Draft Bill does not even mention ban on gay couples
Following the recent media reports about ineligibility of gay couples or single parents undergoing surrogacy treatments in India, leading embryologist and Surrogacy Programme Director Dr Samit Sekhar responds to the hitherto unfounded claims.
“Every day seems to bring new reports about how the proposed Assisted Reproductive Technology (Regulation) Bill 2010 is going to effectively ban Gay Couples/ Single Parents from surrogacy in India. Comments from an unnamed official are yet to be backed up by any real evidence of a version of the Bill containing anything like what is being touted by media in India and Abroad.
The last public draft of the ART Bill included in its definitions the possibilities for couples, regardless of sexuality who's relationship or marital status is recognized in their home country to be eligible for surrogacy treatment in India, and thus far we have seen nothing to indicate anything to the contrary. And until such time as the Bill does become law, the precedent for eligibility is quite clearly laid down in the Supreme Court Judgment in the case of Baby Manji Yamada Vs. Union of India in 2008, to include a single parent, or a gay male couples.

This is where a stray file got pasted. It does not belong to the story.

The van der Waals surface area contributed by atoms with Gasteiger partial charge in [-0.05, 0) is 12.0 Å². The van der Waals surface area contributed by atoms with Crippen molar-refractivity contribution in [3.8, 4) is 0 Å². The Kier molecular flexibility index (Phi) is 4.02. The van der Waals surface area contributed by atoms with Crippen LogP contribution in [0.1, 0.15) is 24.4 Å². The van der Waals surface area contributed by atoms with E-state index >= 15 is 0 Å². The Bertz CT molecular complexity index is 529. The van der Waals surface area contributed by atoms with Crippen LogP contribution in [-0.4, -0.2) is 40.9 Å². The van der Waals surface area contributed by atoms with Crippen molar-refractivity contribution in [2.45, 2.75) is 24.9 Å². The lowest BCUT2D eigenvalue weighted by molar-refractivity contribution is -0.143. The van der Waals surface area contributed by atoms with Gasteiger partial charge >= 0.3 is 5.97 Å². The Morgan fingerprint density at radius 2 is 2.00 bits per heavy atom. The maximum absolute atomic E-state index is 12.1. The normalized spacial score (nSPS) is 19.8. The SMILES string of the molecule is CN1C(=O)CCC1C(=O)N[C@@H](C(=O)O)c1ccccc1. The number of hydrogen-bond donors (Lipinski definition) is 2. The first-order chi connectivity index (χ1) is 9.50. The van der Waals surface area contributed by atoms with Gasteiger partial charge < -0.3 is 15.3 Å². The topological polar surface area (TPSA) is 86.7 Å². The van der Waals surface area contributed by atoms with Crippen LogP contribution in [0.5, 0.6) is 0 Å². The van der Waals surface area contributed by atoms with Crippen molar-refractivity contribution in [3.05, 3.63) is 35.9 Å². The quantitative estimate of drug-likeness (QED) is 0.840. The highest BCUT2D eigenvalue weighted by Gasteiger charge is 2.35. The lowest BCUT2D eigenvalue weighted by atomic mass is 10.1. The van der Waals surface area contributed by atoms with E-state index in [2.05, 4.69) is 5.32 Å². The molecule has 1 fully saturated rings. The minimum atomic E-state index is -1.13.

The fact of the matter is that the Bill has a long way to go before it does become law and in the meantime speculation based on the comments of few officials serves only to worry parents who are currently undergoing surrogacy treatments in India. This leads to needless distress as the situation remains unchanged. There should be a clear distinction between individual attitudes towards a particular subject either being homosexuality or single parenthood and the actual legal precedents that prevail.
The Union Law Ministry will no doubt be considering the proposed legislation as it stands and are likely to engage in a period of consultation, hopefully with practitioners and all the stakeholders before making any changes and passing a finalized version of the Bill in both houses of Parliament for their majority approval. I am confident that this will not be done hastily and that we will have our chance to petition on behalf of all parties involved including all couples and single parents for their continued eligibility for surrogacy as well as to input in to the broader regulations that the Bill outlines.
We personally support the aims of the Bill in general; to create ethical standards for assisted reproductive treatment and to ensure that rights of all parties are protected – commissioning parents, the surrogate and ultimately the baby. It seems that the underlying theme of the Bill is to remove uncertainties over citizenship, establish rights and responsibilities and to avoid protracted legal cases by setting out clear rules, and not to preclude certain people from this form of fertility treatment.”